People and Processes, Inc.
The Work Order, its utilization, and the standardized flow are the most crucial
elements of your CMMS.
This is the data trigger point that enables the collection of all data for
review and analysis.
Significant time and energy should be spent to ensure it is established
correctly, utilized properly, and monitored for conformity.
These are the system enablers; once a work order is created it establishes a
transactional record that resides within the system. This function allows the
Be utilized as a communication tool
Provide historical data for reporting, metrics, and data harvesting
To ensure collection of valuable historical information a culture of disciple
should be established to ensure all maintenance and equipment related
activities are captured within the work order system.
Remember there is no such thing as an insignificant maintenance or
equipment event and all should be captured.
Things to look at when reviewing work order information are
Work order types
Descriptions of work requirements
Descriptions of work accomplished
A grouping of the type of work performed (i.e. emergency, preventive,
safety, planned, etc.)
Ensure these groupings fit the actual types of work performed by the
Detailed work types allow for segregation and sorting of work performed
and allow organizations to see where and how resources are utilized
Detailed documentation of each work type and when to utilize them
should be developed and disseminated to each system user to ensure
standardized usage for future data harvesting opportunities
A value assignment identifying how critical the required work is
Dictates how quickly it should be accomplished.
These priorities are often abused by organizations and they should be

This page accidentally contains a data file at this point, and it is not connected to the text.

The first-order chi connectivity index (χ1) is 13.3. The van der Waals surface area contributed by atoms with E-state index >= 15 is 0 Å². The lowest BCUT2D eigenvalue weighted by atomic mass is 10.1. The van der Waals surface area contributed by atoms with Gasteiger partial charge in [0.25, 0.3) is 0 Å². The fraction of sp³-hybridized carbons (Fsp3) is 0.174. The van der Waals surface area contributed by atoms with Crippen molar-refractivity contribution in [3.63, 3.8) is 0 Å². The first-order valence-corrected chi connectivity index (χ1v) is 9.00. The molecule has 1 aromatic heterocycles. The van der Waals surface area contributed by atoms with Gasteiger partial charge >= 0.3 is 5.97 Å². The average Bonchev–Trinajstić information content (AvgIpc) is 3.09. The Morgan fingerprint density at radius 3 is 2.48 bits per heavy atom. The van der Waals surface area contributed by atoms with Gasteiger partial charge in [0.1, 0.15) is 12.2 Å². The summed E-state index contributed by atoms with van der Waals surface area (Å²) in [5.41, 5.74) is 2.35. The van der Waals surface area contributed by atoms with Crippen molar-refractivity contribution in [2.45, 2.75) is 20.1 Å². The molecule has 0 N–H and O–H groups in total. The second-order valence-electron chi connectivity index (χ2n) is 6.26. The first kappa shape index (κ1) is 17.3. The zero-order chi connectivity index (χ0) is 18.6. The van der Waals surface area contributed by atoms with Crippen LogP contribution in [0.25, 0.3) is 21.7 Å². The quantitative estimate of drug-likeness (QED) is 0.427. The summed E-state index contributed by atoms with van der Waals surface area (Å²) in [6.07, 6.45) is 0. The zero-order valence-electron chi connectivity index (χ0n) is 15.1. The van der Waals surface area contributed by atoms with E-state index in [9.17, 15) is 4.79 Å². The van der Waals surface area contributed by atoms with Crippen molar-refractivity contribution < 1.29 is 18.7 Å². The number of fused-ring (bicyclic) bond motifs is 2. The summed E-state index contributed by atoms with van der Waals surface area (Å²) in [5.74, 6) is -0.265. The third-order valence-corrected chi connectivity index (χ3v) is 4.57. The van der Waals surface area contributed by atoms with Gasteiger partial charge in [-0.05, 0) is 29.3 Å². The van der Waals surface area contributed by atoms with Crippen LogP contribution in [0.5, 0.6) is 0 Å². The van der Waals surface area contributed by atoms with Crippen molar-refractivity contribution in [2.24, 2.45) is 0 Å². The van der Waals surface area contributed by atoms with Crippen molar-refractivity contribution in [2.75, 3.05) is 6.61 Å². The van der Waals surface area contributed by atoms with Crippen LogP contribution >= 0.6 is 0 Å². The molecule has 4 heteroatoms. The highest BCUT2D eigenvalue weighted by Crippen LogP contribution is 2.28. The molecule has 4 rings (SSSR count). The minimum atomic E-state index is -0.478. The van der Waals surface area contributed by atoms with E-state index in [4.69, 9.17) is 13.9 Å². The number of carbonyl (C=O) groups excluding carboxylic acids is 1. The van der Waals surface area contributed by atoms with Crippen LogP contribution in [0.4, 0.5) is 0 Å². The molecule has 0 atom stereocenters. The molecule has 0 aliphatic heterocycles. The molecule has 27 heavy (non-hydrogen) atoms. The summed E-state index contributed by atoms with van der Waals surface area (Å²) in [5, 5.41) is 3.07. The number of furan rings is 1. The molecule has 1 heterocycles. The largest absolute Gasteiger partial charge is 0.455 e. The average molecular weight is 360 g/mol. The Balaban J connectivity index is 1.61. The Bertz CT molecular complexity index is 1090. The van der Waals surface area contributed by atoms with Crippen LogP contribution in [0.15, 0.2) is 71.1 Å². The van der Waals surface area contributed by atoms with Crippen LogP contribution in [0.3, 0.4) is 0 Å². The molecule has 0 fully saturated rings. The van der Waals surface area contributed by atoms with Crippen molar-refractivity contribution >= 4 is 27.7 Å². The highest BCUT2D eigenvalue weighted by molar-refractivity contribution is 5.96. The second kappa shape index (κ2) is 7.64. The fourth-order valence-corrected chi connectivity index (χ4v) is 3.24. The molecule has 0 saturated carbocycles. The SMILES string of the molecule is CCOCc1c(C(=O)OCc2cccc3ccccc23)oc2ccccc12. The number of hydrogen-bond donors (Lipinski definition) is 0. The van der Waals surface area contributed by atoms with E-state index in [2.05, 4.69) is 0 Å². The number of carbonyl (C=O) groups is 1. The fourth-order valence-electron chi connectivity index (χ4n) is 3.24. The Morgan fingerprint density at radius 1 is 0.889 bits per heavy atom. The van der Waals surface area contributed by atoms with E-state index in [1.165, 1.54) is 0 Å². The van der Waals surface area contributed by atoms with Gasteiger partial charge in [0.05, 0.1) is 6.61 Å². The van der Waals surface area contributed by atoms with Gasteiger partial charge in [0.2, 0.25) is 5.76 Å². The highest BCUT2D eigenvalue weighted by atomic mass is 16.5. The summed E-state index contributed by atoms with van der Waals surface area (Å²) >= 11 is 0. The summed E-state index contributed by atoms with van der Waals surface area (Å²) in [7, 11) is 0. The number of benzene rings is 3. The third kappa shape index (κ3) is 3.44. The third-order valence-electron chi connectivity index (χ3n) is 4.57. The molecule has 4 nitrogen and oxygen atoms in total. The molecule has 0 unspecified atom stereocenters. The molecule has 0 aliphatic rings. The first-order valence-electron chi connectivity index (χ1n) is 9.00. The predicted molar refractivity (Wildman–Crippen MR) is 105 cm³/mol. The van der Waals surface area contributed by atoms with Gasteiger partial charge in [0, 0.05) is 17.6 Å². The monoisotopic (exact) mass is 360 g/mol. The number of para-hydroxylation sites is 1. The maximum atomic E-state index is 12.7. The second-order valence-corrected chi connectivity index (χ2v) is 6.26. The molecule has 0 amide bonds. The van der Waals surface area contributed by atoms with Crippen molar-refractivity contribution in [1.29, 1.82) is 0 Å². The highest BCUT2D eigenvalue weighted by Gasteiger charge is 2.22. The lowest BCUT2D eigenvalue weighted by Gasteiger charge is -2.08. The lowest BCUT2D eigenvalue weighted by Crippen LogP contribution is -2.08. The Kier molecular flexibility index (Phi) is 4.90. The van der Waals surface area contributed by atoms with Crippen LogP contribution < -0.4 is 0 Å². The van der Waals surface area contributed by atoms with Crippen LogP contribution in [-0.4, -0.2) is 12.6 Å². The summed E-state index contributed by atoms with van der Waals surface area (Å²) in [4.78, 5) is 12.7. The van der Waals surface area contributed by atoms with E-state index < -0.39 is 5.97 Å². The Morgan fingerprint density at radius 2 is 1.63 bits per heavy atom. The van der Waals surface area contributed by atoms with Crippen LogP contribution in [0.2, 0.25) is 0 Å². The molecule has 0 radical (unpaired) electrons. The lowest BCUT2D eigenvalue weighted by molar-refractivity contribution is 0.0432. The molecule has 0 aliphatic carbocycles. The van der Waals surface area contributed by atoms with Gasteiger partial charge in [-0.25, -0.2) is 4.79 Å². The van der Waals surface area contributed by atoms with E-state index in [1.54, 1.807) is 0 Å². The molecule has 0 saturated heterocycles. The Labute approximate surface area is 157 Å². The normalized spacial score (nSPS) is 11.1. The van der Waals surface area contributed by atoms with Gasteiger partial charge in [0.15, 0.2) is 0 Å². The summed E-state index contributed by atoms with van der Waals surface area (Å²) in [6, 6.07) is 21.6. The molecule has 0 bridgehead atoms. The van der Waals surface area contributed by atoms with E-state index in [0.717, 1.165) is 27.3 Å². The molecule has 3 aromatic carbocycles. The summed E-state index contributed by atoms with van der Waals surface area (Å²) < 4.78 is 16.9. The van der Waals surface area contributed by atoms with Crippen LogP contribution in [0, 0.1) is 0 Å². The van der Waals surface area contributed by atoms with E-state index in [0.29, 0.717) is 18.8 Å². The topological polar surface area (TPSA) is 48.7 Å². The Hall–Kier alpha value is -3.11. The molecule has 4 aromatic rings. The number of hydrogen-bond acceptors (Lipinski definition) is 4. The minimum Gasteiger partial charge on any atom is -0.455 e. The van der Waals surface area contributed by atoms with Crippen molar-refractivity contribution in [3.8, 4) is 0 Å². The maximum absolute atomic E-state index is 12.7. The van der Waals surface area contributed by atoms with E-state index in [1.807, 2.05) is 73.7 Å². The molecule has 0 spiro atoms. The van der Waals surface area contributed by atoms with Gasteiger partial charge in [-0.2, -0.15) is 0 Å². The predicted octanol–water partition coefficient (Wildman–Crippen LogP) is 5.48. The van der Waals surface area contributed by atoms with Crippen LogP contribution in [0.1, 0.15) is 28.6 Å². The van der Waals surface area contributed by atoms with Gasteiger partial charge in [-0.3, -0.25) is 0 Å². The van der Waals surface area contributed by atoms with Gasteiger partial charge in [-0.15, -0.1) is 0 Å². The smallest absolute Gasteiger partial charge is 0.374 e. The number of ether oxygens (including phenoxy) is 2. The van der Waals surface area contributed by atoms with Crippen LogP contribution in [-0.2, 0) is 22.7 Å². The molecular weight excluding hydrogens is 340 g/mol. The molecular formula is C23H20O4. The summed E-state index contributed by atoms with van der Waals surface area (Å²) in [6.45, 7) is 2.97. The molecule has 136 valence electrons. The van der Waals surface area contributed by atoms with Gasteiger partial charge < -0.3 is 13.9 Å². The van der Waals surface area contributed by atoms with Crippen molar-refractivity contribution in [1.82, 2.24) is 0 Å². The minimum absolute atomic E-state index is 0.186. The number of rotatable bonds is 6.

◦ To identify mean time to plan and
◦ To identify mean time to accomplish
Again, to ensure that priorities do not lose the intended meaning they
should be documented and disseminated to each user and routinely
monitored to ensure utilization conforms to the identified standards.
Various statuses assigned to identify where a work order is in its life cycle.
Typical statuses include;
◦ awaiting planning,
◦ awaiting parts,
◦ scheduled, etc.
Most work order statuses are developed and assigned by the user at
implementation; however, some systems have assigned values that are not
configurable by the user.
These statuses must be embedded within the work management workflow to
enable total integration of the system and the accomplishment of
Review the descriptions of work requirements for details. Descriptions
such as “pump broke” yield little data for future harvesting.
Ideally, as much information about the issues as possible provides
meaningful data, i.e.
◦ Circumstances leading up to the failure
◦ Observations after the failure
If meaningful descriptions are provided it facilitates shorter mean time to
plan and mean time to respond thresholds by eliminating additional
Accurate information is required when accomplishing equipment
historical reviews and future failure analysis.
Review the descriptions of work accomplished, again just like work
requirements the goal is as much information provided as possible to
facilitate future re-use by maintenance resources.
Maintenance is a repetitive business and the failures and repairs
accomplished today, will be done again in the future.
Imagine how helpful it would be at 3:00 AM when the same failure
occurs if maintenance could quickly review what was accomplished in the
Again, this is another critical step to ensure meaningful equipment
historical reviews and failure analysis.
Dave Bertolini is a Managing Principal with People and Processes, Inc. a firm
that specializes in changing cultures from reactive to proactive though the
optimization of people and processes. He has over 30 years experience in
Dave has led over 275 improvement initiatives and CMMS implementations,
utilizing 38 different software packages. He is recognized as an expert in
the implementation and utilization of Computerized Maintenance
Management Systems. He has conducted numerous CMMS needs analysis
and CMMS assessments for facilities, municipalities, and manufacturing
environments. In addition he routinely conducts educational seminars on
Best Practices, CMMS selection, implementation and utilization.